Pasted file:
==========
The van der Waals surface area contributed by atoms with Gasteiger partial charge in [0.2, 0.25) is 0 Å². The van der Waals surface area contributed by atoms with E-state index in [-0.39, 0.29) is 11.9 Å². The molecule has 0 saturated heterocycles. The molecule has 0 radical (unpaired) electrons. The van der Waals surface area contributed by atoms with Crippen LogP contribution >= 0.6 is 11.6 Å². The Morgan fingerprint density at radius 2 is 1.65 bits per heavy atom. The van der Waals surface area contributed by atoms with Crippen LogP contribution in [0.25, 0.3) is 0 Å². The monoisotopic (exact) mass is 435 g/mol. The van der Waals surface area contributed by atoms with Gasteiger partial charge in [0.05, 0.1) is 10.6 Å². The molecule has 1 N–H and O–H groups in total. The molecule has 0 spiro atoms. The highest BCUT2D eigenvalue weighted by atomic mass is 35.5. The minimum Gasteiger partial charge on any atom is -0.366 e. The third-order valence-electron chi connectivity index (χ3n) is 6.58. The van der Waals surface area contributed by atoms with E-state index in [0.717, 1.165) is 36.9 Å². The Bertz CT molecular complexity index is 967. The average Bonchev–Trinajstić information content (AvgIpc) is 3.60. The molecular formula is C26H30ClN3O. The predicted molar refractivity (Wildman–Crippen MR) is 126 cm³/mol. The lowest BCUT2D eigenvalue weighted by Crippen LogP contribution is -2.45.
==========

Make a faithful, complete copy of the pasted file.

The van der Waals surface area contributed by atoms with Gasteiger partial charge in [0.2, 0.25) is 0 Å². The van der Waals surface area contributed by atoms with E-state index in [-0.39, 0.29) is 11.9 Å². The molecule has 0 saturated heterocycles. The molecule has 0 radical (unpaired) electrons. The van der Waals surface area contributed by atoms with Crippen LogP contribution >= 0.6 is 11.6 Å². The Morgan fingerprint density at radius 2 is 1.65 bits per heavy atom. The van der Waals surface area contributed by atoms with Crippen LogP contribution in [0.25, 0.3) is 0 Å². The monoisotopic (exact) mass is 435 g/mol. The van der Waals surface area contributed by atoms with Gasteiger partial charge in [0.05, 0.1) is 10.6 Å². The molecule has 1 N–H and O–H groups in total. The molecule has 0 spiro atoms. The highest BCUT2D eigenvalue weighted by atomic mass is 35.5. The minimum Gasteiger partial charge on any atom is -0.366 e. The third-order valence-electron chi connectivity index (χ3n) is 6.58. The van der Waals surface area contributed by atoms with E-state index in [0.717, 1.165) is 36.9 Å². The Bertz CT molecular complexity index is 967. The average Bonchev–Trinajstić information content (AvgIpc) is 3.60. The molecular formula is C26H30ClN3O. The predicted molar refractivity (Wildman–Crippen MR) is 126 cm³/mol. The lowest BCUT2D eigenvalue weighted by Crippen LogP contribution is -2.45.